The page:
San José, Costa Rica, since 1956
Immigration

President Solís, church leaders discuss Cuban migrant crisis

President Luis Guillermo Solís met with Costa Rican bishops Wednesday as another day passed with no resolution on the Cuban migrant crisis at the Nicaraguan border. Foreign Minister Manuel González told reporters Wednesday evening that assistance from the Catholic Church — one of several organizations providing relief and shelter to the migrants — would likely be required for several more days at least.

The Cuban migrants have become a diplomatic hot potato as countries blame one another for the crisis.

González said he and the president asked to address the issue at a meeting of church leaders from across Central America that was already planned for early next week in San José.

The National Emergency Commission said Wednesday that it opened a sixth shelter for Cuban migrants stuck at the Costa Rica-Nicaragua border trying to reach the United States in order to ask for asylum. Temporary shelters for some 980 people have been set up in school gymnasiums, churches and fire stations.

The Cuban government issued a statement Tuesday evening decrying the U.S.’s “wet-foot, dry-foot” policy, which it said motivates these migrants. Authorities on the island said that U.S. immigration policy “holds back the normalization of migration relations between Cuba and the United States and creates problems for other countries.”

The U.S. Embassy in San José previously told The Tico Times that there is no plan to change its immigration policy toward Cubans, which is laid out in the 1966 Cuban Adjustment Act, and that the U.S. supports the “safe, legal, and orderly migration” of Cubans.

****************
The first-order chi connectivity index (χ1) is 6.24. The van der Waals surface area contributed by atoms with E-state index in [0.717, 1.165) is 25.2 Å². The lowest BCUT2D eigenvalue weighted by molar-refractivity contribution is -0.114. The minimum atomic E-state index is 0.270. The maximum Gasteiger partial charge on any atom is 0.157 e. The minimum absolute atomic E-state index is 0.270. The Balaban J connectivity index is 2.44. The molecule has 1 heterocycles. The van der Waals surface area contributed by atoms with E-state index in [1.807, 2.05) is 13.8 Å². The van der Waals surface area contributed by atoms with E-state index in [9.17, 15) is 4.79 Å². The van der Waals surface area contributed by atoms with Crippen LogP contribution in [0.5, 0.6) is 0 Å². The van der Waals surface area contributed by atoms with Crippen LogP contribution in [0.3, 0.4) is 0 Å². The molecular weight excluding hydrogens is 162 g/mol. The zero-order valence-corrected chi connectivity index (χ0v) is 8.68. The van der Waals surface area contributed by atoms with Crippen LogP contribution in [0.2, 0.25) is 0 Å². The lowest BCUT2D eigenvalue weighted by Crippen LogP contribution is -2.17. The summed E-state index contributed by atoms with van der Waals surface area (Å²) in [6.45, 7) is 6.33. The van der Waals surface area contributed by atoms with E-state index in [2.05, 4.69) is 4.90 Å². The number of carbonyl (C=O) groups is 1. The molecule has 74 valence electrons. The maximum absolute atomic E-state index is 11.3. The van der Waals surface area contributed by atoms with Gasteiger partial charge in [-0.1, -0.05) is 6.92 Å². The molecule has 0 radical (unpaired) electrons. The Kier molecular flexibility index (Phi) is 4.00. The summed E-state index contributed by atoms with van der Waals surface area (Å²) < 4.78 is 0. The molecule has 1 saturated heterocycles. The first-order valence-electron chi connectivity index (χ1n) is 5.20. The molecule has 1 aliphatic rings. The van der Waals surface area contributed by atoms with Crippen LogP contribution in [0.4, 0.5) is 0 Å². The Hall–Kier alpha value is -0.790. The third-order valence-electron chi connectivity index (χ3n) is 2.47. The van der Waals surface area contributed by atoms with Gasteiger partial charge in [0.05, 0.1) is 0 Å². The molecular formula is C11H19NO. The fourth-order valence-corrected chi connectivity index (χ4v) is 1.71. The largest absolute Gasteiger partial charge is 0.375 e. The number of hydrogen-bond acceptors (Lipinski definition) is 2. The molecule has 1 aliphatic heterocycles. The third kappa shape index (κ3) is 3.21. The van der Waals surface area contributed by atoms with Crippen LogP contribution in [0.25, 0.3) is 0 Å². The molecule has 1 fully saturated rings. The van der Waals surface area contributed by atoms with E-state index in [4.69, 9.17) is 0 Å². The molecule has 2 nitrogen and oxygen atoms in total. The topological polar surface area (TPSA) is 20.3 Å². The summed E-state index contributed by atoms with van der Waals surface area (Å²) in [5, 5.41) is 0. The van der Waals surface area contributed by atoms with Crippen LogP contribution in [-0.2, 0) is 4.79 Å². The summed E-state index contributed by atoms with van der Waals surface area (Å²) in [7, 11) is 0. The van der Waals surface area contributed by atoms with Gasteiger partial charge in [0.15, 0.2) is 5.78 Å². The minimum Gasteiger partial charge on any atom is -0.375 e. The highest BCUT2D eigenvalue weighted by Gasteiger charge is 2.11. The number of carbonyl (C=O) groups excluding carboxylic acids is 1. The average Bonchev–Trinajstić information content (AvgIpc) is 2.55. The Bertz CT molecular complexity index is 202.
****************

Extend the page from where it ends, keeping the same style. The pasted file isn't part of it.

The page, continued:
Cuba called for a “quick and suitable” solution to the crisis that has left approximately 2,000 migrants in limbo in Costa Rica with no legal option to continue north. Costa Rica has called for a “humanitarian corridor” to allow the migrants to reach their goal.

Foreign Minister González said Nicaragua’s refusal to let the Cubans pass was based on already chilly relations between the two Central American neighbors.

“Nicaragua is taking advantage of the pain of these people and making it part of the bilateral relationship with Costa Rica because of the decisions by the Hague,” González told reporters, referring to the International Court of Justice, where both countries have pending cases.

Nicaragua, meanwhile, continues to blame Costa Rica for the unauthorized attempted crossing of roughly 800 Cuban migrants on Sunday. Claiming that the country was defending its borders, the Nicaragua government sent the military to confront the migrants, firing rubber bullets and tear gas into the crowd.

Cubans require visas to enter both Costa Rica and Nicaragua. Until last Friday Nicaragua had been receiving Cuban migrants deported from Costa Rica.

A regional meeting proposed by Costa Rica between Ecuador, Colombia, Central America and Mexico to address a proposed humanitarian corridor or another solution has yet to take shape. Vice ministers from the member states of the Central American Integration System are set to meet Thursday in El Salvador to discuss the subject.

Minister González said he did not expect the meeting to resolve the migrant crisis that started on Costa Rica’s border with Panama at Paso Canoas on Nov. 11 and continues now in Peñas Blancas, at the northern end of Costa Rica.